Reserves, quotas and the demand for international liquidity
The foreign exchange reserves held by emerging market economies rose significantly in the last decade. This increase has been attributed to a desire by these countries to self-insure themselves against financial shocks. The rise in reserves may also reflect their concerns about the size of their IMF quotas, which set limits on the amount of credit that countries could draw from the IMF, and the conditionality associated with borrowing from the IMF. We offer a model of the choice by central banks between quotas and reserves to demonstrate that emerging markets will choose to hold relatively more reserves than advanced economies. We then investigate the impact of IMF quotas on reserve holdings for a panel of countries during the period of 1980-2006. In addition to finding evidence of precautionary and mercantilist motives for holding reserves in emerging markets, we also find that reserves in these countries have been inversely related to their IMF quotas.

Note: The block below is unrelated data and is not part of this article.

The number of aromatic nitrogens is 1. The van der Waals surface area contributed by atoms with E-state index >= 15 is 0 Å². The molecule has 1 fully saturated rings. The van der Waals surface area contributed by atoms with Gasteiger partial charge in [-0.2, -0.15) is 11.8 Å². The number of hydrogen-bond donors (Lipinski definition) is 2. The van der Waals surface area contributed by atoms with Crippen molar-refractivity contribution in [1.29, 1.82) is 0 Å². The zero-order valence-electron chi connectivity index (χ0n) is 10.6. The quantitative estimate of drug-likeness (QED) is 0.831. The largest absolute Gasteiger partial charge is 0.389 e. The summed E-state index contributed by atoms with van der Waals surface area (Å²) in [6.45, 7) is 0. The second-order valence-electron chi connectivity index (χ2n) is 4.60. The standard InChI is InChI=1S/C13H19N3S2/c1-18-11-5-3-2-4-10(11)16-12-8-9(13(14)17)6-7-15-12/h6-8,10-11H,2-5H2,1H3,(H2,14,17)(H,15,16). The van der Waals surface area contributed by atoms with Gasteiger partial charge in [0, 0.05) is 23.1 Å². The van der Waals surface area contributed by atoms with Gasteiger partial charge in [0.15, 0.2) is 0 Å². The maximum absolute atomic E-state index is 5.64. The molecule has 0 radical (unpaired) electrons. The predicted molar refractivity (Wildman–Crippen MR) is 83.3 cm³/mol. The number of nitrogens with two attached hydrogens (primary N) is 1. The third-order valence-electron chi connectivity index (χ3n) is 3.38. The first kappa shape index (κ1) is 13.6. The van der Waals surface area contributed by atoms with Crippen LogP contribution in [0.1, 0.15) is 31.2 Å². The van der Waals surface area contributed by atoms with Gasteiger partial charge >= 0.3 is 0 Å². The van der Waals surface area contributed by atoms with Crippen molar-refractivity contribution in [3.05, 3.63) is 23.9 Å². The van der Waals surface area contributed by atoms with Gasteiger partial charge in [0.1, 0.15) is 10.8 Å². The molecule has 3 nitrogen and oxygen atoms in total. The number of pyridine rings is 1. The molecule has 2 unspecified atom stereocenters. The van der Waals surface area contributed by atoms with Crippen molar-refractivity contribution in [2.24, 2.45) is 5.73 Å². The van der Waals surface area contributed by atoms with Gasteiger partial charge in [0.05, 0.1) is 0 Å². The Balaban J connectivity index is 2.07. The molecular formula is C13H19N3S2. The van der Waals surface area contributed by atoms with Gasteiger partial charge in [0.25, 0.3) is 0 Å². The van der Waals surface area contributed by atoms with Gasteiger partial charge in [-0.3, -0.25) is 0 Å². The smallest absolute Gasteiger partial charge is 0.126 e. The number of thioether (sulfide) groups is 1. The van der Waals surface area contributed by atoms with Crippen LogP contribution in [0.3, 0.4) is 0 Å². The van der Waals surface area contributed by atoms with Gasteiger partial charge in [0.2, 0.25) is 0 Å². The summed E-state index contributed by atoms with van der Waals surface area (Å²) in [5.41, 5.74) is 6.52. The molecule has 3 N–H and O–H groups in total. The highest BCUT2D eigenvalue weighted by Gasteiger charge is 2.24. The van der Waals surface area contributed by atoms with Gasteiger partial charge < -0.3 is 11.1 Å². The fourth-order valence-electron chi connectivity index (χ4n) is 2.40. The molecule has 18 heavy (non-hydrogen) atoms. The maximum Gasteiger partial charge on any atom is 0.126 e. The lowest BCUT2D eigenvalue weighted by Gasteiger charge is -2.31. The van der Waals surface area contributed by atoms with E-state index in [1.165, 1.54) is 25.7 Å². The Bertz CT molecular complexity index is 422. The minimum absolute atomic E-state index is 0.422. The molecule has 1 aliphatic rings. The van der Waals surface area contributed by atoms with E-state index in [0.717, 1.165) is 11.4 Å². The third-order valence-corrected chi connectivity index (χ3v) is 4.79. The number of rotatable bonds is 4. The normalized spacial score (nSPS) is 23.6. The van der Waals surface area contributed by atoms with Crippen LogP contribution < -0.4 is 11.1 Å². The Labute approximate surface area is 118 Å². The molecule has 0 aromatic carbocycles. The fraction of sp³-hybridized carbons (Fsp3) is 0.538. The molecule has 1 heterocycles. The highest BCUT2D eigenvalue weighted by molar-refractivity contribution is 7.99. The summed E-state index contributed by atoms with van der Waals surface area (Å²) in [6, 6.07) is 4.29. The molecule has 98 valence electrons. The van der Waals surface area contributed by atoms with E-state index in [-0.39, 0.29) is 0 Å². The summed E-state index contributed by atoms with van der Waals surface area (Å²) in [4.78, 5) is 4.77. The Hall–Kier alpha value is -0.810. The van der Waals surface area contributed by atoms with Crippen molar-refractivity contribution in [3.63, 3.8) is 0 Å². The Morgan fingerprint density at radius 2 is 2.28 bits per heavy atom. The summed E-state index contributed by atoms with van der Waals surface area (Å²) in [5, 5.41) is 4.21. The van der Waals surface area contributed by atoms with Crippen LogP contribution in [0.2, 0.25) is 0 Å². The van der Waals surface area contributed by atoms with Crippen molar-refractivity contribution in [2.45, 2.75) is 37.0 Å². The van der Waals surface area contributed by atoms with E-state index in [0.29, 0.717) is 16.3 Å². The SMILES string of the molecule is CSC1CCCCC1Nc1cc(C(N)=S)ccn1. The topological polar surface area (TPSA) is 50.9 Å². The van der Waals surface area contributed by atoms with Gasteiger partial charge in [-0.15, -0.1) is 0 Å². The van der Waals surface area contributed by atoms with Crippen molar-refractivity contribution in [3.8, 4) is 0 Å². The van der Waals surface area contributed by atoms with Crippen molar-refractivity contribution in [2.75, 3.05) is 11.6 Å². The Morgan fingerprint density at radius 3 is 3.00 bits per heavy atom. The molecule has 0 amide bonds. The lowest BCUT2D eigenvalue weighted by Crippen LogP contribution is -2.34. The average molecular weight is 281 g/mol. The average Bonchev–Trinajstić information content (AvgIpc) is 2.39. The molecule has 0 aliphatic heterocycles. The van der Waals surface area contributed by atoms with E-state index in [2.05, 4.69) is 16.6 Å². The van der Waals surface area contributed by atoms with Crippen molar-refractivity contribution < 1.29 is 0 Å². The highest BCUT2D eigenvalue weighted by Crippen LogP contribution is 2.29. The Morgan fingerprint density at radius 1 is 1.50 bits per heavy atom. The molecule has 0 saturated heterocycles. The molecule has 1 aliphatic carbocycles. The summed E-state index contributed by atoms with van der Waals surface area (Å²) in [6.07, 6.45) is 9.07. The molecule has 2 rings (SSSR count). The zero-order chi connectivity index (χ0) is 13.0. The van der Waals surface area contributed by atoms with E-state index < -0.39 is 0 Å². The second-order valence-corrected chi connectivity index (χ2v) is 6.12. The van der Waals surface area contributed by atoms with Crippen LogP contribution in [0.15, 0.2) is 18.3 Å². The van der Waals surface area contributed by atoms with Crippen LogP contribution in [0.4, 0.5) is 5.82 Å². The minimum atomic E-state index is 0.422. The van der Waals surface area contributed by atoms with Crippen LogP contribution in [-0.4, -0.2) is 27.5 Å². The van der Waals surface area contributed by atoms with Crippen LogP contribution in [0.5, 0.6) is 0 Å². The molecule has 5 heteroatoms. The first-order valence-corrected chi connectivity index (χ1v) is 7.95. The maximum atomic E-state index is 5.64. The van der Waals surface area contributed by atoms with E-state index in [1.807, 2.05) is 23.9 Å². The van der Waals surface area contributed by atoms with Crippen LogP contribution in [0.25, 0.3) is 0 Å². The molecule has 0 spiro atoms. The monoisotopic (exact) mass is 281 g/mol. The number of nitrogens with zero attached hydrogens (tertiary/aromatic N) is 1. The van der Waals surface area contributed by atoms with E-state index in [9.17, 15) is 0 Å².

|Keywords||Foreign reserves, IMF|
|Journal||Review of International Organizations|
Joyce, J.P. (Joseph P.), & Razo-Garcia, R. (2011). Reserves, quotas and the demand for international liquidity. Review of International Organizations, 6(3), 393–413. doi:10.1007/s11558-011-9104-y